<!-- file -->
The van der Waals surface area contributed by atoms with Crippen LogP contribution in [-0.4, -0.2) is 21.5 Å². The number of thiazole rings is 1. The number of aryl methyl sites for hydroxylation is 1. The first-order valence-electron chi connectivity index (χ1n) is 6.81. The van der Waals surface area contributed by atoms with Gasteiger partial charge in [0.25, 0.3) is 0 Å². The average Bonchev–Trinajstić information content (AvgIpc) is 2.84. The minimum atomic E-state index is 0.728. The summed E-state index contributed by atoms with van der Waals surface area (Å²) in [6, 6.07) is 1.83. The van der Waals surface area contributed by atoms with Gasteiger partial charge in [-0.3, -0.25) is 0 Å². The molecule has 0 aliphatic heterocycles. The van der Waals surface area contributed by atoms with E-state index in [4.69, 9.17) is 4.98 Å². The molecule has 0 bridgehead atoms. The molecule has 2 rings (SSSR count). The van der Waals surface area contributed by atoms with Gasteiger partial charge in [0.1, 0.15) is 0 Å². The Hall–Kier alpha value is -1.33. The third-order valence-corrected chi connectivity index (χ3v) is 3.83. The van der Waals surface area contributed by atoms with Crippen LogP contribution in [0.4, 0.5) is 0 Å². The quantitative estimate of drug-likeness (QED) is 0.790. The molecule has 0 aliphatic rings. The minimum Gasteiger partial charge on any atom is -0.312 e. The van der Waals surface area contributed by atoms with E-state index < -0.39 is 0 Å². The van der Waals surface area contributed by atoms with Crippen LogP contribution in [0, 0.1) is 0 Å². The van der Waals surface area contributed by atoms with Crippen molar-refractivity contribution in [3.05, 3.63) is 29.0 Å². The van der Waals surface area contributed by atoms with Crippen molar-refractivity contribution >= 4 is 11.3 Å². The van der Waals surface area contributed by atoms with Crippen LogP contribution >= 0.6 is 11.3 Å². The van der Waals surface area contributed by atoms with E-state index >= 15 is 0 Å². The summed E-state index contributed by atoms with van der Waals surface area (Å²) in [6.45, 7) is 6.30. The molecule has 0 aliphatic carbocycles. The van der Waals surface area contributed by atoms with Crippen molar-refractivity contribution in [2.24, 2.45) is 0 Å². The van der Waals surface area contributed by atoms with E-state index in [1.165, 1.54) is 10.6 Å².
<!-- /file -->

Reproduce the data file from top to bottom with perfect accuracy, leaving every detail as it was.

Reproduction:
The van der Waals surface area contributed by atoms with Crippen LogP contribution in [-0.4, -0.2) is 21.5 Å². The number of thiazole rings is 1. The number of aryl methyl sites for hydroxylation is 1. The first-order valence-electron chi connectivity index (χ1n) is 6.81. The van der Waals surface area contributed by atoms with Gasteiger partial charge in [0.25, 0.3) is 0 Å². The average Bonchev–Trinajstić information content (AvgIpc) is 2.84. The minimum atomic E-state index is 0.728. The summed E-state index contributed by atoms with van der Waals surface area (Å²) in [6, 6.07) is 1.83. The van der Waals surface area contributed by atoms with Gasteiger partial charge in [-0.3, -0.25) is 0 Å². The molecule has 0 aliphatic heterocycles. The van der Waals surface area contributed by atoms with E-state index in [4.69, 9.17) is 4.98 Å². The molecule has 0 bridgehead atoms. The molecule has 2 rings (SSSR count). The van der Waals surface area contributed by atoms with Gasteiger partial charge in [0.1, 0.15) is 0 Å². The Hall–Kier alpha value is -1.33. The third-order valence-corrected chi connectivity index (χ3v) is 3.83. The van der Waals surface area contributed by atoms with Crippen LogP contribution in [0.4, 0.5) is 0 Å². The quantitative estimate of drug-likeness (QED) is 0.790. The molecule has 0 aliphatic rings. The minimum Gasteiger partial charge on any atom is -0.312 e. The van der Waals surface area contributed by atoms with E-state index < -0.39 is 0 Å². The van der Waals surface area contributed by atoms with Crippen LogP contribution in [0, 0.1) is 0 Å². The van der Waals surface area contributed by atoms with Crippen molar-refractivity contribution in [3.05, 3.63) is 29.0 Å². The van der Waals surface area contributed by atoms with Crippen molar-refractivity contribution >= 4 is 11.3 Å². The van der Waals surface area contributed by atoms with Crippen LogP contribution >= 0.6 is 11.3 Å². The van der Waals surface area contributed by atoms with E-state index >= 15 is 0 Å². The summed E-state index contributed by atoms with van der Waals surface area (Å²) in [6.45, 7) is 6.30. The molecule has 0 aliphatic carbocycles. The van der Waals surface area contributed by atoms with Crippen molar-refractivity contribution in [2.24, 2.45) is 0 Å². The van der Waals surface area contributed by atoms with E-state index in [1.165, 1.54) is 10.6 Å².